That’s what artist Aquil Virani set out to do in celebration of his 25th birthday last Friday. Sounds crazy? That’s because it is. But impossible? Not at all. Some of you may remember Virani from our coverage of his Canada day exhibit last year, showing the Canadian self-portrait made with the help of Rebecca Jones and about 850 other collaborators from across the country. Last year, he also set out to complete 24 art works in 24 hours for his 24th birthday. Clearly, Virani isn’t afraid of a challenge. So, one week ago, I made my way back to Galerie Mile-End, enjoyed some delicious brownies, even bumped into an old friend, and, most of all, entered Virani’s creative world once again.
What I loved about this exhibit was that Virani didn’t try to hide the rushed feeling in his work. There were imperfections, there were bits of some pieces in others – the tape that had been used to paint straight lines in one of the paintings was then used as collage material for another piece – and even the curation had a sense of urgency to it. But this doesn’t mean the works lacked any reflection or meaning. Virani managed to make 100 thoughtful and thought provoking artworks, including stencils, photos, collages, watercolours, paintings and drawings, in his time limit. They covered everything from politics to the personal; they were funny, silly, but also asked meaningful questions about our society and values. Artworks 10-12, the series “Let’s keep Justin to his word”, for example, is a stencil of Canadian prime minister Trudeau over pages from the The Truth and Reconciliation Commission of Canada’s mandate. Another, works 13-18, “Today’s female beauty standards and a banana”, are six photographs taken of a banana with the word ‘pretty’ etched into it. Each photo shows the banana in a more advanced state of decay. In his artist statement, Virani explains: “Much like a fruit at the grocery store, our society views female bodies not only as objects, but as ripening objects that develop, mature, and then begin to deteriorate.” But then, a little further along, we were treated to a page from Virani’s 1997 notebook, where I read the cutest short story that had me laughing and smiling for a while: “There was a gint his name was Tyler. There was a girl too her name was Kristin. She was in love with Tyler. The end.”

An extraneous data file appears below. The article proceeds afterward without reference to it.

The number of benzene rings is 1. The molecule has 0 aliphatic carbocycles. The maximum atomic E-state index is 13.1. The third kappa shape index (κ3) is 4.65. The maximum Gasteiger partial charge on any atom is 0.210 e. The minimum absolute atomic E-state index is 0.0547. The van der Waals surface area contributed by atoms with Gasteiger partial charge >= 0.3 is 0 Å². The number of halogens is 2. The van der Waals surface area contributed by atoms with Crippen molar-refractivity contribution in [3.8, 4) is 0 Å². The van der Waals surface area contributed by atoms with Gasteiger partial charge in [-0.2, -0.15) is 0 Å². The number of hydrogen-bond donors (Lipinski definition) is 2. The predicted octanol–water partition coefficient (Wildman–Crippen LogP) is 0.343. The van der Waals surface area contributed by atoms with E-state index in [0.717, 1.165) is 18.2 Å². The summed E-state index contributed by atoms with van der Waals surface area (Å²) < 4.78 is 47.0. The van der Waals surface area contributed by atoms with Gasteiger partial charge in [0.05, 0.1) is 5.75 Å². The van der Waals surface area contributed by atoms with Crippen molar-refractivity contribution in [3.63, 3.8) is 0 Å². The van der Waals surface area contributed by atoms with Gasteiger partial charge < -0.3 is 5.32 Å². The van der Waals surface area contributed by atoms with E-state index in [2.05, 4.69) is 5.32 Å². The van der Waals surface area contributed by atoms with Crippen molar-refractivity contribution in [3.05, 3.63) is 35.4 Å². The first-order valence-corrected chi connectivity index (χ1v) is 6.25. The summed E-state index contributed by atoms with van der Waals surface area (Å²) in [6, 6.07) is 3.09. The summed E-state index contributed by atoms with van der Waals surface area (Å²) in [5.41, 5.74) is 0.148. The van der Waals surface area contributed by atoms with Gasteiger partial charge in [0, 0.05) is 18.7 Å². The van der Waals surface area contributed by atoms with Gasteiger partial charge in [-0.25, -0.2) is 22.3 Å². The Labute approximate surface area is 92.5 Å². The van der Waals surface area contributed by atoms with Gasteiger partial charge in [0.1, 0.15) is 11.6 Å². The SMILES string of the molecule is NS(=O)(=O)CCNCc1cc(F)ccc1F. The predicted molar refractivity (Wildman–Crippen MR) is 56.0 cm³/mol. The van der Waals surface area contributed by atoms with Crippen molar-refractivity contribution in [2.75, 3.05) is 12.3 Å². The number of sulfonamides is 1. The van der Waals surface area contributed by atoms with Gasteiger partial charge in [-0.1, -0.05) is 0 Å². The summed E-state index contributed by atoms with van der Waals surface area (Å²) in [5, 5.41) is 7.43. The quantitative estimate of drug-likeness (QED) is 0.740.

Virani’s creativity shines through this project. It was playful and fun, but throughout it all, you clearly understood that he had (and has) something important to say and to share with his audience. Virani displays this same quality in his behind the scenes video, which you can watch below. While reflecting on the process, he remembers feeling positive and optimistic. But many days, he ended up asking himself, “Holy cow, how can I do this?” Stressful to say the least, this exercise was one of self-trust: trusting in his mind, his creativity and his passion. And maybe even a challenge for us to push ourselves to do these kinds of experiments and projects more often. Virani actually did give me a challenge before I got to the exhibit: since we hadn’t had time to hold an interview, he told me to come with one question for him to answer. I asked if he prepared for this endeavour in any way, where did his inspiration come from: in the moment or did he plan the pieces before. He explained: “It was a bit of both. I couldn’t really stop my brain from thinking about it.”
I broke the rule, though, and asked Virani another question. What’s next on the agenda for him? “A break.” Understandable. If you want to keep up with Aquil Virani’s work and projects, check out his website right here.
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